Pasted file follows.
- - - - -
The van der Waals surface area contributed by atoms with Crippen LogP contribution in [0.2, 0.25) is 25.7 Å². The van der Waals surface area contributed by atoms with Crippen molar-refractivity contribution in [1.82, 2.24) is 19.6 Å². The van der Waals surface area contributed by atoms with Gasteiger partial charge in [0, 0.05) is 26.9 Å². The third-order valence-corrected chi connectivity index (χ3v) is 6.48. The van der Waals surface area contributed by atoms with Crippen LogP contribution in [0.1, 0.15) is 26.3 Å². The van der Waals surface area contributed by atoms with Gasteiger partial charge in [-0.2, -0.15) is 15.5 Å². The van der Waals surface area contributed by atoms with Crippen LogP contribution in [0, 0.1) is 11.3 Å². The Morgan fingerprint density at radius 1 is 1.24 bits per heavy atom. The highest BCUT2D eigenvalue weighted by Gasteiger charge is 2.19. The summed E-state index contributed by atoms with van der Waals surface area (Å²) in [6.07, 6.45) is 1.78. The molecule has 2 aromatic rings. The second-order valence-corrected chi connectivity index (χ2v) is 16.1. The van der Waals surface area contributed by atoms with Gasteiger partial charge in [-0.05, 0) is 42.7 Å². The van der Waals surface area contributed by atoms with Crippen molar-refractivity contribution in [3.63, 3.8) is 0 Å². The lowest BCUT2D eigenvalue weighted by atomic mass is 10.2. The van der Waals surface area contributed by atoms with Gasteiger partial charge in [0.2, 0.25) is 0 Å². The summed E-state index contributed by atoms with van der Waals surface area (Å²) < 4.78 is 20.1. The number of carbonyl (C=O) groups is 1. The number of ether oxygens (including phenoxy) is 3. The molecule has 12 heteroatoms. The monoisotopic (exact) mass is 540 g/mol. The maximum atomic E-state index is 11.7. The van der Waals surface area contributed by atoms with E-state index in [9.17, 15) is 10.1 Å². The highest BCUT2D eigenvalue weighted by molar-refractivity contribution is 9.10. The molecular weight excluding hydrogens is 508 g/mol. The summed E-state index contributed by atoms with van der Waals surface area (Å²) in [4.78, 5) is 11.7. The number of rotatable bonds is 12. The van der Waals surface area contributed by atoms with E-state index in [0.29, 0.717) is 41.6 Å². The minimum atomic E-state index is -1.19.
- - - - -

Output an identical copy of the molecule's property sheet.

The van der Waals surface area contributed by atoms with Crippen LogP contribution in [0.2, 0.25) is 25.7 Å². The van der Waals surface area contributed by atoms with Crippen molar-refractivity contribution in [1.82, 2.24) is 19.6 Å². The van der Waals surface area contributed by atoms with Gasteiger partial charge in [0, 0.05) is 26.9 Å². The third-order valence-corrected chi connectivity index (χ3v) is 6.48. The van der Waals surface area contributed by atoms with Crippen LogP contribution in [0.1, 0.15) is 26.3 Å². The van der Waals surface area contributed by atoms with Gasteiger partial charge in [-0.2, -0.15) is 15.5 Å². The van der Waals surface area contributed by atoms with Crippen LogP contribution in [0, 0.1) is 11.3 Å². The Morgan fingerprint density at radius 1 is 1.24 bits per heavy atom. The highest BCUT2D eigenvalue weighted by Gasteiger charge is 2.19. The summed E-state index contributed by atoms with van der Waals surface area (Å²) in [6.07, 6.45) is 1.78. The molecule has 2 aromatic rings. The second-order valence-corrected chi connectivity index (χ2v) is 16.1. The van der Waals surface area contributed by atoms with Gasteiger partial charge in [-0.05, 0) is 42.7 Å². The van der Waals surface area contributed by atoms with Crippen molar-refractivity contribution in [3.63, 3.8) is 0 Å². The lowest BCUT2D eigenvalue weighted by atomic mass is 10.2. The van der Waals surface area contributed by atoms with Gasteiger partial charge in [0.2, 0.25) is 0 Å². The summed E-state index contributed by atoms with van der Waals surface area (Å²) < 4.78 is 20.1. The number of carbonyl (C=O) groups is 1. The number of ether oxygens (including phenoxy) is 3. The molecule has 12 heteroatoms. The monoisotopic (exact) mass is 540 g/mol. The maximum atomic E-state index is 11.7. The van der Waals surface area contributed by atoms with E-state index in [9.17, 15) is 10.1 Å². The highest BCUT2D eigenvalue weighted by molar-refractivity contribution is 9.10. The molecular weight excluding hydrogens is 508 g/mol. The summed E-state index contributed by atoms with van der Waals surface area (Å²) in [4.78, 5) is 11.7. The number of rotatable bonds is 12. The van der Waals surface area contributed by atoms with E-state index in [0.29, 0.717) is 41.6 Å². The minimum atomic E-state index is -1.19.